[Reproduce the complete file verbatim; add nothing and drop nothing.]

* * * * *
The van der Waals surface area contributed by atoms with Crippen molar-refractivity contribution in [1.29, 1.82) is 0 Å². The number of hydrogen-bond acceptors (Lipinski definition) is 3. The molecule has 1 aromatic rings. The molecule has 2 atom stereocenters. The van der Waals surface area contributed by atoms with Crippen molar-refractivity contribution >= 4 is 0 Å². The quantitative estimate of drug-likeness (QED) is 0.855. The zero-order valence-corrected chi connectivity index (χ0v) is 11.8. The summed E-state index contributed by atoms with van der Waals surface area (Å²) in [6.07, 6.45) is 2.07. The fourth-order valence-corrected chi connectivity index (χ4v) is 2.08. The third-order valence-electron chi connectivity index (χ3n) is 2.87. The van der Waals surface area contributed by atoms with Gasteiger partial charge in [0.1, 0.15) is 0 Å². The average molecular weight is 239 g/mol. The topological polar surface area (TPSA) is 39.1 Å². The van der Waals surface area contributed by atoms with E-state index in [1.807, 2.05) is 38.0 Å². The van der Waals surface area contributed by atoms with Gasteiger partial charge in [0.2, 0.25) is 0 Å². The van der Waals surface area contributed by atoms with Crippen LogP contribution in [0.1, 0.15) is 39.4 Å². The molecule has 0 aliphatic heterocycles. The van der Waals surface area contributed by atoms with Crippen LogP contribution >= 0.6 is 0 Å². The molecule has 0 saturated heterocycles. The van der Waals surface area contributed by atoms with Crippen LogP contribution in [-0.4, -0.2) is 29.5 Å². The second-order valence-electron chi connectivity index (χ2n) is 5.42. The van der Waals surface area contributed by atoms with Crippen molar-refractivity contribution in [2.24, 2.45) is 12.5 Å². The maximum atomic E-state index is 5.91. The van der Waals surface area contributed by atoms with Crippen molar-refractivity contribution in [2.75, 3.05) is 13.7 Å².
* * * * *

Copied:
The van der Waals surface area contributed by atoms with Crippen molar-refractivity contribution in [1.29, 1.82) is 0 Å². The number of hydrogen-bond acceptors (Lipinski definition) is 3. The molecule has 1 aromatic rings. The molecule has 2 atom stereocenters. The van der Waals surface area contributed by atoms with Crippen molar-refractivity contribution >= 4 is 0 Å². The quantitative estimate of drug-likeness (QED) is 0.855. The zero-order valence-corrected chi connectivity index (χ0v) is 11.8. The summed E-state index contributed by atoms with van der Waals surface area (Å²) in [6.07, 6.45) is 2.07. The fourth-order valence-corrected chi connectivity index (χ4v) is 2.08. The third-order valence-electron chi connectivity index (χ3n) is 2.87. The van der Waals surface area contributed by atoms with Gasteiger partial charge in [0.1, 0.15) is 0 Å². The average molecular weight is 239 g/mol. The topological polar surface area (TPSA) is 39.1 Å². The van der Waals surface area contributed by atoms with E-state index in [1.807, 2.05) is 38.0 Å². The van der Waals surface area contributed by atoms with Gasteiger partial charge in [0.2, 0.25) is 0 Å². The van der Waals surface area contributed by atoms with Crippen LogP contribution in [0.1, 0.15) is 39.4 Å². The molecule has 0 aliphatic heterocycles. The van der Waals surface area contributed by atoms with Crippen LogP contribution >= 0.6 is 0 Å². The molecule has 0 saturated heterocycles. The van der Waals surface area contributed by atoms with Crippen LogP contribution in [-0.4, -0.2) is 29.5 Å². The second-order valence-electron chi connectivity index (χ2n) is 5.42. The van der Waals surface area contributed by atoms with Crippen molar-refractivity contribution in [2.24, 2.45) is 12.5 Å². The maximum atomic E-state index is 5.91. The van der Waals surface area contributed by atoms with Crippen molar-refractivity contribution in [2.75, 3.05) is 13.7 Å².